Human trafficking is an emerging public health issue that disproportionately impacts individuals from communities of color, and those who are experiencing hunger, homelessness, and domestic violence. However, the health-service needs of victims and survivors of human trafficking have received woefully limited attention, particularly when compared with law-enforcement and immigration responses to trafficking.
Colorado’s political, socioeconomic, and geographic landscape creates an environment where labor and sex trafficking can thrive. The presence of substantial agricultural and tourist economies reliant on low-cost labor; one of the largest populations of homeless youth in the US; and other risk factors provide ample opportunity for labor and sex trafficking to occur throughout the state. When first responders, service providers, or healthcare workers are not properly trained to recognize trafficking, the crime goes unnoticed, victims fall through the cracks, and perpetrators go unchecked. Human traffickers prey upon the vulnerability of individuals in need of employment, and these vulnerabilities are further exacerbated by social inequities resulting from racism, sexism, classism (poverty and homelessness), immigration status, or a history of interpersonal violence.
Health Issues and Human Trafficking
According to the World Health Organization (WHO), the most commonly reported physical health symptoms for sex trafficking victims included fatigue, headaches, sexual and reproductive health problems (e.g. STIs), back pain and significant weight loss. Labor trafficking victims suffer from a different but equally devastating set of health issues. Exposure to significant risk factors can result in exhaustion, dehydration, repetitive-motion syndromes, heat stroke or stress, hypothermia, frostbite, accidental injuries, respiratory problems and skin infections. Poor mental health is a dominant and persistent adverse health effect associated with both labor and sex trafficking. Psychological consequences include depression; post-traumatic stress disorder and other anxiety disorders; thoughts of suicide; and somatic conditions including disabling physical pain or dysfunction.
Women, men and children may encounter psychological, physical and/or sexual abuse; forced or coerced use of drugs or alcohol; social restrictions and emotional manipulation; economic exploitation, inescapable debts; and legal insecurities. Risks often persist even after a person is released from the trafficking situation, and only a small proportion of people reach post-trafficking services or receive any financial or other compensation.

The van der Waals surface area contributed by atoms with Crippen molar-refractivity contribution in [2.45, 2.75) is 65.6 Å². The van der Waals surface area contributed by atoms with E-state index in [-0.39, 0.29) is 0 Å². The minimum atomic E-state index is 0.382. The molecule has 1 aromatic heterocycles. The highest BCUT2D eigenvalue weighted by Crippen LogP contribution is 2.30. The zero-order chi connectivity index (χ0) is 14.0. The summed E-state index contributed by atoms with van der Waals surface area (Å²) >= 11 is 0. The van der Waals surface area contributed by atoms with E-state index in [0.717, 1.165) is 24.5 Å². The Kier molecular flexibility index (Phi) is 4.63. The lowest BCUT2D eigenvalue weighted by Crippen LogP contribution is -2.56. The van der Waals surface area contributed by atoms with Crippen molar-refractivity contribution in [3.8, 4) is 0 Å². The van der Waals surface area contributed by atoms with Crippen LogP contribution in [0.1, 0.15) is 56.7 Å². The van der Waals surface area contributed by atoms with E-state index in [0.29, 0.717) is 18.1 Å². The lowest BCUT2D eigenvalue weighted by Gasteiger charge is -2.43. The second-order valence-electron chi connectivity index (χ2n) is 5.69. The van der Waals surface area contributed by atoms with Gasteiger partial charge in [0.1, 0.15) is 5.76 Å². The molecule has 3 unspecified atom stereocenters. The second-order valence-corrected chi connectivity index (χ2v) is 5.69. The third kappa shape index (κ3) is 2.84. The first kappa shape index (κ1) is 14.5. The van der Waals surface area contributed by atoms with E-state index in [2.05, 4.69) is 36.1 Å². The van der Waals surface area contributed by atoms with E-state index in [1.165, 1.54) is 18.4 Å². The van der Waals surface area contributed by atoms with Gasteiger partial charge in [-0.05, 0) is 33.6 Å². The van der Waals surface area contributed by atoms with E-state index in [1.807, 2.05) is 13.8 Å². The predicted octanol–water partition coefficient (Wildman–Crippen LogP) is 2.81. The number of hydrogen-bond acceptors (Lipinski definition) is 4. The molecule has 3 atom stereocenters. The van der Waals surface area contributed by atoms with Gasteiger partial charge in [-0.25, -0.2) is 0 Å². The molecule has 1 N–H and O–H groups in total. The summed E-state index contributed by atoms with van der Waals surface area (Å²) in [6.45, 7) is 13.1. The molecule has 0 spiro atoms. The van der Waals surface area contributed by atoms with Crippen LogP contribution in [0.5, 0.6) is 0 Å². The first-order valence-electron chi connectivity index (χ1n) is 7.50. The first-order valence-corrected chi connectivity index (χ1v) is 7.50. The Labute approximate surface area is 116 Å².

Victim Indentification and Intervention
In 2015, the U.S. Congress passed the Justice for Victims of Trafficking Act federally mandating the training of healthcare professionals to recognize and respond to trafficking victims. Though several pilot programs have been initiated across the country, no such initiatives exist yet in Colorado. Additionally, while reporting incidents of suspected human trafficking is mandatory for healthcare workers, policies and protocols that promote this practice are largely non-existent.
Despite their abusive situations, most victims receive medical treatment at some point during their trafficking. According to one study, 87.8% of survivors had contact with a healthcare provider while they were being trafficked and 63.3% of those were treated in an emergency room setting. Survivors also reported having had significant contact with clinical treatment facilities, most commonly Planned Parenthood clinics, which 29.6% of survivors visited. More than half (57.1%) of respondents had received treatment at some type of clinic (urgent care, women’s health, neighborhood, or Planned Parenthood).
Since pimps and traffickers generally exercise nearly complete control of their victims, these points of contact with healthcare represent rare opportunities for victim identification and intervention. In addition, because of the hearsay exception in the Federal Rules of Evidence for statements made for medical treatment (regardless of whether the declarant testifies), statements by victims to healthcare professionals should usually be admissible in a trafficking prosecution.
Laboratory to Combat Human Trafficking: Training Healthcare Professionals
Effective public-health interventions are predicated on comprehensive understandings of social issues and their root causes. The Laboratory to Combat Human Trafficking (LCHT) develops data-driven solutions to meet the needs of vulnerable individuals to keep them free from the circumstances that can lead to human trafficking. We believe that we must have effective and concerted services as well as informed first responders and service providers to better address the diverse needs of vulnerable populations, including survivors of human trafficking.
Our program, focusing on training healthcare providers (as well as other target allies throughout the state) in 2017 will be unique in Colorado and will lead the way for a larger-scale, statewide initiatives aimed at institutionalizing sector-wide human trafficking trainings and awareness programs. Our community-tailored trainings will focus on human trafficking related issues specific to Colorado’s unique community needs and will be both developed and delivered in partnership with those communities. Ultimately, the training of healthcare providers in Colorado will contribute to our understanding of how the health community can directly intervene, and how the health community fits within a larger multi-sector response to human trafficking around the world.